• FIG. 18 is an example block diagram of one embodiment of an electronic device 1800 capable of implementing various embodiments of this disclosure. In some implementations, the electronic device 1800 may be gateway device, such as gateway device 130. The electronic device 1800 includes a processor 1802 (possibly including multiple processors, multiple cores, multiple nodes, and/or implementing multi-threading, etc.). The electronic device 1800 includes a memory 1806. The memory 1806 may be system memory (e.g., one or more of cache, SRAM, DRAM, zero capacitor RAM, Twin Transistor RAM, eDRAM, EDO RAM, DDR RAM, EEPROM, NRAM, RRAM, SONOS, PRAM, etc.) or any one or more of the above already described possible realizations of machine-readable media. The electronic device 1800 also includes a bus 1801 (e.g., PCI, ISA, PCI-Express, HyperTransport®, InfiniBand®, NuBus, AHB, AXI, etc.). The electronic one or more network interfaces that may be a wireless network interface (e.g., a WLAN interface, a Bluetooth® interface, a WiMAX interface, a ZigBee® interface, a Wireless USB interface, etc.) or a wired network interface (e.g., a powerline communication interface, an Ethernet interface, etc.). In some implementations, electronic device 1800 may support multiple network interfaces 1804—each of which may be configured to couple the electronic device 1800 to a different communication network.
  • The memory 1806 may store instructions to implement embodiments described above. The memory 1806 may include one or more functionalities determine a content attribute and/or an audience trait. The electronic device 1800 may also include a content controller 1830 to determine whether to provide a content item based on audience trait(s) 1820 and content attribute(s) 1830. Any one of these functionalities may be partially (or entirely) implemented in hardware and/or on the processor 1802. For example, the functionality may be implemented with an application specific integrated circuit, in logic implemented in the processor 1802, in a co-processor on a trait capture device or card, etc. Further, realizations may include fewer or additional components not illustrated in FIG. 18 (e.g., video cards, audio cards, additional network interfaces, trait capture devices, etc.). The processor 1802, and the memory 1806, may be coupled to the bus 1801. Although illustrated as being coupled to the bus 1801, the memory 1806 may be directly coupled to the processor 1802.
  • While the embodiments are described with reference to various implementations and exploitations, it will be understood that these embodiments are illustrative and that the scope of the present subject matter is not limited to them. In general, techniques for controlling access to content as described herein may be implemented with facilities consistent with any hardware system or hardware systems. Many variations, modifications, additions, and improvements are possible.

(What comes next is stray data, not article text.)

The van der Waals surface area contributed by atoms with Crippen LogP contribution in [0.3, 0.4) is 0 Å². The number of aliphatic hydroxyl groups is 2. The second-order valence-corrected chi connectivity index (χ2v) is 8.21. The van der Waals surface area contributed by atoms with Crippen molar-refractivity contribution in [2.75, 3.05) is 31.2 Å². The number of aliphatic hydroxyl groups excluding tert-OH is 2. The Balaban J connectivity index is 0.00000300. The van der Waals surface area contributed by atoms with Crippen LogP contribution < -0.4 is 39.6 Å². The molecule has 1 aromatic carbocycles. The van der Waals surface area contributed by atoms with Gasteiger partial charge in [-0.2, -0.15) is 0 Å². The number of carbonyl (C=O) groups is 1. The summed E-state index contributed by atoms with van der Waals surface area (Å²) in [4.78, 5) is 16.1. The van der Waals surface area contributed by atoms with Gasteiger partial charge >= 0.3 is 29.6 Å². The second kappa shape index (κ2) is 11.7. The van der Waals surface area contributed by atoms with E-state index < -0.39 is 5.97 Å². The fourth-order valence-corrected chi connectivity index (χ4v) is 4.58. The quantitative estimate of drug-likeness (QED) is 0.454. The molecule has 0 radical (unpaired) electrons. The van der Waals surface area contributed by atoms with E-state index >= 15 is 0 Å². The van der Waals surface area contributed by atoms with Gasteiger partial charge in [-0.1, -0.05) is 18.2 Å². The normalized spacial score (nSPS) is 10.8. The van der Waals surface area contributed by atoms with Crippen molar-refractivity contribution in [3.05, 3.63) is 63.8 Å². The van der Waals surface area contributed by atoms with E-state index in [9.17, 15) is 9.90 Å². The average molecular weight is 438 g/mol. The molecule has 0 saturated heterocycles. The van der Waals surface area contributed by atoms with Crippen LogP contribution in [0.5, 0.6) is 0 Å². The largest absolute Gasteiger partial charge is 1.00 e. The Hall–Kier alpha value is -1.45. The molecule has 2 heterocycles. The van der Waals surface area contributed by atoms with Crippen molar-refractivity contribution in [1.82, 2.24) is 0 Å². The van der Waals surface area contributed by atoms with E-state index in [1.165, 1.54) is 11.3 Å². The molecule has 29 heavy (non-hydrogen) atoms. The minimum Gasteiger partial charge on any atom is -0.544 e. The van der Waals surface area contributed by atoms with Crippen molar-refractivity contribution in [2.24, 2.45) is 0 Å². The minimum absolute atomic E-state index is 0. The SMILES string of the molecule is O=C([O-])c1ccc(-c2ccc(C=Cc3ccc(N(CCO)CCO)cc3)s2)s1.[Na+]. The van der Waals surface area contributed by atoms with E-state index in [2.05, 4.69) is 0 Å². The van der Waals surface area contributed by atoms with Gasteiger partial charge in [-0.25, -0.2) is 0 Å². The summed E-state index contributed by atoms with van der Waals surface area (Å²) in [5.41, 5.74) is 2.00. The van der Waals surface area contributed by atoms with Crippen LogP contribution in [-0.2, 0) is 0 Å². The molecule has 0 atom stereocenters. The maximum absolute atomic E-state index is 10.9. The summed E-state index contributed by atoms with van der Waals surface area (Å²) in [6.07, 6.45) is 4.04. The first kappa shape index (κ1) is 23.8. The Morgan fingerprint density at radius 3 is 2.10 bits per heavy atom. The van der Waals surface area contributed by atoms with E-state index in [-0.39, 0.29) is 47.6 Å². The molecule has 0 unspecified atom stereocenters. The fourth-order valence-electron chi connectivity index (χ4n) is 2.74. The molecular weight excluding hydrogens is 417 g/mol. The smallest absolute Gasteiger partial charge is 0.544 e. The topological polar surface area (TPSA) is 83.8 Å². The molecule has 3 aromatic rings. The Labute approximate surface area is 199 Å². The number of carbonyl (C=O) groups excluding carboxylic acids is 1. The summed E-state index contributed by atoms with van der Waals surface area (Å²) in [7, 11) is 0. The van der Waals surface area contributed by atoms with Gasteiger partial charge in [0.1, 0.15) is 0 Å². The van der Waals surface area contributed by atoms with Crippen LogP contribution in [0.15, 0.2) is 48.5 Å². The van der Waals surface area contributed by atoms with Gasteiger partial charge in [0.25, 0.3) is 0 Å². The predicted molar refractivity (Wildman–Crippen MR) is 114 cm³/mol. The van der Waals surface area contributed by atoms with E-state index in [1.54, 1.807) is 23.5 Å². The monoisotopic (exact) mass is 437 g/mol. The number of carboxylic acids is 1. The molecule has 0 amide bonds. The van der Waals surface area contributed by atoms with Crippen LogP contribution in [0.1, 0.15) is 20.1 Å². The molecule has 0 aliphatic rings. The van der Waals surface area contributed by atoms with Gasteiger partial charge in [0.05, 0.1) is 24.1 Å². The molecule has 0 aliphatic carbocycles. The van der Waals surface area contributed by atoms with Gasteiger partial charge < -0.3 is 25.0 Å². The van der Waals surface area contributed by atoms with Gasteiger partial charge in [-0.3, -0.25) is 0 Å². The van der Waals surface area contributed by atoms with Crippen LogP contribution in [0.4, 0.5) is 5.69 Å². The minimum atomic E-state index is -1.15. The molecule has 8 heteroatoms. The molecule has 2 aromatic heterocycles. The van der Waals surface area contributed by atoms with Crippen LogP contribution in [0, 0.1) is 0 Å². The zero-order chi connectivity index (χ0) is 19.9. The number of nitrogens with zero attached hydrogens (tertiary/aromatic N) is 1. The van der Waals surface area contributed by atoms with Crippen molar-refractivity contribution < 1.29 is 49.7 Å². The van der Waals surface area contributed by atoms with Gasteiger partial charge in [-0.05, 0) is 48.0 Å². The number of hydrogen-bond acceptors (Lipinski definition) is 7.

• Plural instances may be provided for components, operations or structures described herein as a single instance. Finally, boundaries between various components, operations and data stores are somewhat arbitrary, and particular operations are illustrated in the context of specific illustrative configurations. Other allocations of functionality are envisioned and may fall within the scope of the present subject matter. In general, structures and functionality presented as separate components in the exemplary configurations may be implemented as a combined structure or component. Similarly, structures and functionality presented as a single component may be implemented as separate components. These and other variations, modifications, additions, and improvements may fall within the scope of the present subject matter.

Claims (20)

What is claimed is:
1. A method for controlling content at a gateway device, the method comprising:
detecting, by the gateway device, a request for content to be delivered to a media output device via the gateway device;
determining an audience trait associated with an audience of the media output device based, at least in part, on biometric data associated with at least one person in the audience;
determining a content attribute associated with the content;
determining whether to provide the content to the media output device based, at least in part, on whether the content attribute is within a threshold associated with the audience trait; and
preventing the content from being provided to the media output device in response to determining the content attribute is not within the threshold.
2. The method of claim 1, wherein the audience trait describes at least one member of a group consisting of an identity, an estimated age, a psychological trait, an emotional state, and a membership in a predefined class of persons.
3. The method of claim 1, wherein the audience trait comprises an estimated age of a youngest person in the audience, and wherein the content attribute is an age-based content rating.
4. The method of claim 1, wherein determining the content attribute associated with the content comprises:
retrieving the content from a content source;
buffering the content at the gateway device; and
analyzing the buffered content to determine the content attribute.